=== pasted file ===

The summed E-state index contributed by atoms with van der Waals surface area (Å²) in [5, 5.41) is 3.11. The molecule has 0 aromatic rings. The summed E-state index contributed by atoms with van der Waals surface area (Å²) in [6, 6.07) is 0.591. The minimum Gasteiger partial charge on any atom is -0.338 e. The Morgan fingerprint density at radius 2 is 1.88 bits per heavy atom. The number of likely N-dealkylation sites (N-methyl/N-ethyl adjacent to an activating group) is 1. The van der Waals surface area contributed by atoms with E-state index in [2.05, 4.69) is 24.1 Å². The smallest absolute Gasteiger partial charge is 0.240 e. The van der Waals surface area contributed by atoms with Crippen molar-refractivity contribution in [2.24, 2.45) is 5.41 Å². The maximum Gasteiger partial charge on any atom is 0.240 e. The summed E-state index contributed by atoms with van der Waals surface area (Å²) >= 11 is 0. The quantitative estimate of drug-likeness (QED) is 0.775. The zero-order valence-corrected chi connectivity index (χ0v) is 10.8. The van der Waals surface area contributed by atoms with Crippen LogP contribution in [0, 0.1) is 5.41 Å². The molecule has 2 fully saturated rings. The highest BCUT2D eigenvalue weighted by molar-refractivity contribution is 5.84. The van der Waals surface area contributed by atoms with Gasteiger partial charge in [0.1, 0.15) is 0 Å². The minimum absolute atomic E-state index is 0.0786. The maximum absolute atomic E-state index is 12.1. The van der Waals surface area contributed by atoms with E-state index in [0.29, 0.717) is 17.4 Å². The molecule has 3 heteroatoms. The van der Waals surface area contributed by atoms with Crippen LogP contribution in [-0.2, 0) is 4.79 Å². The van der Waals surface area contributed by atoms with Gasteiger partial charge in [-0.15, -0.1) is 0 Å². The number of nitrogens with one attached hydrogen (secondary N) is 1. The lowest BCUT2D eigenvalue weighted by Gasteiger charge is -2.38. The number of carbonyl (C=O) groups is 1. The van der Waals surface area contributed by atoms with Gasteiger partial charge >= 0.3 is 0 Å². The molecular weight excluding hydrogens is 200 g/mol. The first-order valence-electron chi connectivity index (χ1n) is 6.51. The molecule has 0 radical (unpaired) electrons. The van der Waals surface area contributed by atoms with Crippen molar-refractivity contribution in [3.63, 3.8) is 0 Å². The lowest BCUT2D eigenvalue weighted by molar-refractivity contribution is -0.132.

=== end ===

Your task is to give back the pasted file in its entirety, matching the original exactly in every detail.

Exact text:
The summed E-state index contributed by atoms with van der Waals surface area (Å²) in [5, 5.41) is 3.11. The molecule has 0 aromatic rings. The summed E-state index contributed by atoms with van der Waals surface area (Å²) in [6, 6.07) is 0.591. The minimum Gasteiger partial charge on any atom is -0.338 e. The Morgan fingerprint density at radius 2 is 1.88 bits per heavy atom. The number of likely N-dealkylation sites (N-methyl/N-ethyl adjacent to an activating group) is 1. The van der Waals surface area contributed by atoms with E-state index in [2.05, 4.69) is 24.1 Å². The smallest absolute Gasteiger partial charge is 0.240 e. The van der Waals surface area contributed by atoms with Crippen molar-refractivity contribution in [2.24, 2.45) is 5.41 Å². The maximum Gasteiger partial charge on any atom is 0.240 e. The summed E-state index contributed by atoms with van der Waals surface area (Å²) >= 11 is 0. The quantitative estimate of drug-likeness (QED) is 0.775. The zero-order valence-corrected chi connectivity index (χ0v) is 10.8. The van der Waals surface area contributed by atoms with Crippen LogP contribution in [0, 0.1) is 5.41 Å². The molecule has 2 fully saturated rings. The highest BCUT2D eigenvalue weighted by molar-refractivity contribution is 5.84. The van der Waals surface area contributed by atoms with Gasteiger partial charge in [0.1, 0.15) is 0 Å². The minimum absolute atomic E-state index is 0.0786. The maximum absolute atomic E-state index is 12.1. The van der Waals surface area contributed by atoms with E-state index in [0.29, 0.717) is 17.4 Å². The molecule has 3 heteroatoms. The van der Waals surface area contributed by atoms with Crippen LogP contribution in [-0.2, 0) is 4.79 Å². The van der Waals surface area contributed by atoms with Gasteiger partial charge in [-0.15, -0.1) is 0 Å². The number of nitrogens with one attached hydrogen (secondary N) is 1. The lowest BCUT2D eigenvalue weighted by Gasteiger charge is -2.38. The number of carbonyl (C=O) groups is 1. The van der Waals surface area contributed by atoms with Gasteiger partial charge >= 0.3 is 0 Å². The molecular weight excluding hydrogens is 200 g/mol. The first-order valence-electron chi connectivity index (χ1n) is 6.51. The molecule has 0 radical (unpaired) electrons. The van der Waals surface area contributed by atoms with Crippen molar-refractivity contribution in [3.63, 3.8) is 0 Å². The lowest BCUT2D eigenvalue weighted by molar-refractivity contribution is -0.132.